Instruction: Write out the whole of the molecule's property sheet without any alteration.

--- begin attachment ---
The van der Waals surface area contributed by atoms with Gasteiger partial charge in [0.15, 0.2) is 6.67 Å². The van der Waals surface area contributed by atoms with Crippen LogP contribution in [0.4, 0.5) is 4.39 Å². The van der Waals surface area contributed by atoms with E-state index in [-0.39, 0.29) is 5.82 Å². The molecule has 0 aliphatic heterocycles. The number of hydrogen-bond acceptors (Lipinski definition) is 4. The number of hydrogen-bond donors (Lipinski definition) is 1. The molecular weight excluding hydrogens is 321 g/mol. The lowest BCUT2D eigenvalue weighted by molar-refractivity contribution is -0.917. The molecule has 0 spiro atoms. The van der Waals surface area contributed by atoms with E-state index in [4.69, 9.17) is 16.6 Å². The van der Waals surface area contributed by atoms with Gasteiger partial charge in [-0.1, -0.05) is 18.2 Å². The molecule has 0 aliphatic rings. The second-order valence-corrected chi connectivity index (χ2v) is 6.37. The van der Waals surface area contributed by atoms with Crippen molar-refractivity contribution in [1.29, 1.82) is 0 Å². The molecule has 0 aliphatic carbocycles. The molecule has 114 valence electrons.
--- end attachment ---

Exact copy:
The van der Waals surface area contributed by atoms with Gasteiger partial charge in [0.15, 0.2) is 6.67 Å². The van der Waals surface area contributed by atoms with Crippen LogP contribution in [0.4, 0.5) is 4.39 Å². The van der Waals surface area contributed by atoms with E-state index in [-0.39, 0.29) is 5.82 Å². The molecule has 0 aliphatic heterocycles. The number of hydrogen-bond acceptors (Lipinski definition) is 4. The number of hydrogen-bond donors (Lipinski definition) is 1. The molecular weight excluding hydrogens is 321 g/mol. The lowest BCUT2D eigenvalue weighted by molar-refractivity contribution is -0.917. The molecule has 0 spiro atoms. The van der Waals surface area contributed by atoms with E-state index in [4.69, 9.17) is 16.6 Å². The van der Waals surface area contributed by atoms with Gasteiger partial charge in [-0.1, -0.05) is 18.2 Å². The molecule has 0 aliphatic rings. The second-order valence-corrected chi connectivity index (χ2v) is 6.37. The van der Waals surface area contributed by atoms with Crippen molar-refractivity contribution in [1.29, 1.82) is 0 Å². The molecule has 0 aliphatic carbocycles. The molecule has 114 valence electrons.